consequences that many babies suffer from being born too soon. Our
enhanced group prenatal care program could help change this dynamic, one
mother and child at a time. We are pleased to work with UnitedHealth
Group to accelerate the adoption of group prenatal care that can make a
positive difference in so many lives.”

Dr. Deneen Vojta, a pediatrician and executive vice president at
UnitedHealth Group’s Enterprise Research and Development, said: “group
prenatal care is part of the future of care for expecting mothers and
their babies because it’s about creating emotional and social support,
motivation and education to have a healthy birth and baby. We are
grateful for the opportunity to collaborate with March of Dimes to put
mothers and babies on the path to better health and reduce health care
costs.”

The Toll of Preterm Births in the United States

According to the National Center for Health Statistics (NCHS), nearly 10
percent of all births in the United States are preterm, meaning these
babies are born before 37 weeks of pregnancy. That represents one of the
highest prematurity rates of any developed country in the world. The
March of Dimes 2015 Premature Birth Report Card shows serious
disparities continue to exist among communities and among racial and
ethnic groups in the United States, with African-American infants more
than twice as likely to be born preterm as white infants.

The economic costs of preterm births reached $26.2 billion in 2006 – the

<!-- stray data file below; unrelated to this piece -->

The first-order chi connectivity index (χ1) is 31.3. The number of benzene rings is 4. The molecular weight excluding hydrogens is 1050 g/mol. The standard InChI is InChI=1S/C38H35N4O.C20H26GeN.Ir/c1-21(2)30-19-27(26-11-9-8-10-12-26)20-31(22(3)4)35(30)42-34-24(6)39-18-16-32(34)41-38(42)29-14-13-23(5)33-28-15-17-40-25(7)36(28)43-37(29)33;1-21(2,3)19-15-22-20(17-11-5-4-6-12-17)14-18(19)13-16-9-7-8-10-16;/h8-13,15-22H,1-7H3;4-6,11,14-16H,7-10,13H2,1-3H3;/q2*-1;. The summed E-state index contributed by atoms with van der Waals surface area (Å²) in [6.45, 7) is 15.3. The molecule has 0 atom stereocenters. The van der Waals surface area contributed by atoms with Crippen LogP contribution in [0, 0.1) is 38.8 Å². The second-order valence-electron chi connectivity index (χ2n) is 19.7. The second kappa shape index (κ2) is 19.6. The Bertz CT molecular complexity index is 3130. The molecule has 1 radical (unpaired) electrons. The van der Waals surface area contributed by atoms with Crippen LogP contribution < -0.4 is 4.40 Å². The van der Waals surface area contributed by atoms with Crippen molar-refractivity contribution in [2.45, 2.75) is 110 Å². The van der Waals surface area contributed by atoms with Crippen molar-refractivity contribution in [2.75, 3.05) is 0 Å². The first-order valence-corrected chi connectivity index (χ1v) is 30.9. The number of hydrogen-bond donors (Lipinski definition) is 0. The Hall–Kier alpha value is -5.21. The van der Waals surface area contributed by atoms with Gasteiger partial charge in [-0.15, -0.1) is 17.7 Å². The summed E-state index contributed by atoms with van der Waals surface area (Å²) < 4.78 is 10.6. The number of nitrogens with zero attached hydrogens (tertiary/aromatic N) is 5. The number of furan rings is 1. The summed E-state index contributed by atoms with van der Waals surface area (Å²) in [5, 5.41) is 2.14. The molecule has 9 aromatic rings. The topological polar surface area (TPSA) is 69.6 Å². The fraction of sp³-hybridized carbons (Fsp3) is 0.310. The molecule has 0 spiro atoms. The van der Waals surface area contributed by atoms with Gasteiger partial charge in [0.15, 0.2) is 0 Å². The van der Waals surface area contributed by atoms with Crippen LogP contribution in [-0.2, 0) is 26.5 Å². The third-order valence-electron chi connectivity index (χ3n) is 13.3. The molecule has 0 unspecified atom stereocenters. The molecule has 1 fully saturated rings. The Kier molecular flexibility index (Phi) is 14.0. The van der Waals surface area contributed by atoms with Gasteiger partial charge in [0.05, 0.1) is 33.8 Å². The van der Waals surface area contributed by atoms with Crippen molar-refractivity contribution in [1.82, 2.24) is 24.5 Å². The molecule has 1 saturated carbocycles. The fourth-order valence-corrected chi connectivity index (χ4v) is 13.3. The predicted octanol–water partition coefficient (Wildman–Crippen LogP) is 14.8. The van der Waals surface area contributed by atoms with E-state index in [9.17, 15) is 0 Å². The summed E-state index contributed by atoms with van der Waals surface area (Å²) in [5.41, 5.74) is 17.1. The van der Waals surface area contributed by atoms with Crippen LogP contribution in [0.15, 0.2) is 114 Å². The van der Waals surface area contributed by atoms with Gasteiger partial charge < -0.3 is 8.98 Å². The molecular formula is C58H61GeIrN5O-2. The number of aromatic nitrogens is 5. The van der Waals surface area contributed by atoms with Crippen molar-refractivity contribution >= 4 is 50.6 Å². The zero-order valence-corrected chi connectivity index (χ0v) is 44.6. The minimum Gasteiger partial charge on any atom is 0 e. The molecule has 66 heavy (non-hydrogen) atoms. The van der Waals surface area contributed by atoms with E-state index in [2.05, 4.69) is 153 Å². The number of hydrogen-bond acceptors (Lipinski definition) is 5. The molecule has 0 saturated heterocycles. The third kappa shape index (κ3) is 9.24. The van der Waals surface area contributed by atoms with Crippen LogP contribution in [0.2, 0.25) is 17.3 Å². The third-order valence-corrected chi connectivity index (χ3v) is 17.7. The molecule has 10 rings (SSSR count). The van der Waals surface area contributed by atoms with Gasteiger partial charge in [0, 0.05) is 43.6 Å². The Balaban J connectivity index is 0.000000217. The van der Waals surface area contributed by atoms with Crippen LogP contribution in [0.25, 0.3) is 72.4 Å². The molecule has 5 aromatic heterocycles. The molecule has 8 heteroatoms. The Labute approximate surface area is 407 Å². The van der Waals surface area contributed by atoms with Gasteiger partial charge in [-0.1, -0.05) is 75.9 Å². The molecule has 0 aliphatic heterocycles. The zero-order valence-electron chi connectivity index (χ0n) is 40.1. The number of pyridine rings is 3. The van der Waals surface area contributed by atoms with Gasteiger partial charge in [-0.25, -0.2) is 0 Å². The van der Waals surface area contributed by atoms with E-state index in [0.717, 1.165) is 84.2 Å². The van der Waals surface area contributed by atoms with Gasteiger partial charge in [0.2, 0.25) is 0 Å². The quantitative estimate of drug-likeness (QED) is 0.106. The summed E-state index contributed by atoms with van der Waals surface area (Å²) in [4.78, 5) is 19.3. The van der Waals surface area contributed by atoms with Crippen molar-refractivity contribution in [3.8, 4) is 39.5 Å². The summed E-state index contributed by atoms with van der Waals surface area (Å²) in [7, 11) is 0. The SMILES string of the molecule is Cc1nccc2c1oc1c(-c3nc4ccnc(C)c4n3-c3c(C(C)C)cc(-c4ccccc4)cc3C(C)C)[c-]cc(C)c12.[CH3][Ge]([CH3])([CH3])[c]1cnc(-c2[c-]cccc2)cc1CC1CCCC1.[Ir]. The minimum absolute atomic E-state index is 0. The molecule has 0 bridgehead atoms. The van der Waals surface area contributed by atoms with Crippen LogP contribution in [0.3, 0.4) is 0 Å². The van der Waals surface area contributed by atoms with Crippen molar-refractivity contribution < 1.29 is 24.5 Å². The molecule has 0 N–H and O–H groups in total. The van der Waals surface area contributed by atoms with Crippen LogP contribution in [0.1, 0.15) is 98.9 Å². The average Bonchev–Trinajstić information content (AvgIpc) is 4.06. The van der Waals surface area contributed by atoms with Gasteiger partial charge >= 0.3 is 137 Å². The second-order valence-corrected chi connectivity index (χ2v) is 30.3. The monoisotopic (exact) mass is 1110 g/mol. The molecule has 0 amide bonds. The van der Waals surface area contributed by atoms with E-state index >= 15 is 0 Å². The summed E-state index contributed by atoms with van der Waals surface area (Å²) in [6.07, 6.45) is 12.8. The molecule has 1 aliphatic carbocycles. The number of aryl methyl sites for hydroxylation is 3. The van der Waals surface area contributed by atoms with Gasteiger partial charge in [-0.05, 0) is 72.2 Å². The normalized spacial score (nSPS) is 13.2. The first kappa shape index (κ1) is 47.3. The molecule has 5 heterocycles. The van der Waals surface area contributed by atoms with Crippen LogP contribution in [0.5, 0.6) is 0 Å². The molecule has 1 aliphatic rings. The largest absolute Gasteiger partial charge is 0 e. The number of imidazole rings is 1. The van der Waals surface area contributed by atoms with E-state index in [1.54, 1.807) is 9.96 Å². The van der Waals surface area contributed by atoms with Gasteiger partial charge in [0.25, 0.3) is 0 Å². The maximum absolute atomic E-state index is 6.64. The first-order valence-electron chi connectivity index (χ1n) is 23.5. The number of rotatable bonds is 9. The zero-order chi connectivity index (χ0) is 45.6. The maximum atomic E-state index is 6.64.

most recent data available from the Institute of Medicine – accounting
for more than one-third of all U.S. health care spending for infants,
according to the Institute of Medicine. A premature birth costs
employers about 10 times more than a healthy, full-term birth in the
first year of life ($55,393 vs. $5,085), according to a 2014 analysis by
Truven Health Analytics commissioned by the March of Dimes.

Babies who survive an early birth often have lifelong health issues such
as cerebral palsy, vision and hearing loss, and intellectual
disabilities. Even infants born just a few weeks early have a greater
risk of respiratory distress syndrome (RDS), feeding difficulties,
temperature instability (hypothermia), jaundice and delayed brain
development.

Group prenatal care has gained momentum in recent years and has shown
promising evidence that it can lead to healthier pregnancies and births,
and lay the foundation for better lifelong health. In addition to
providing substantially more contact with health care providers,
prenatal care delivered in a group setting can motivate pregnant women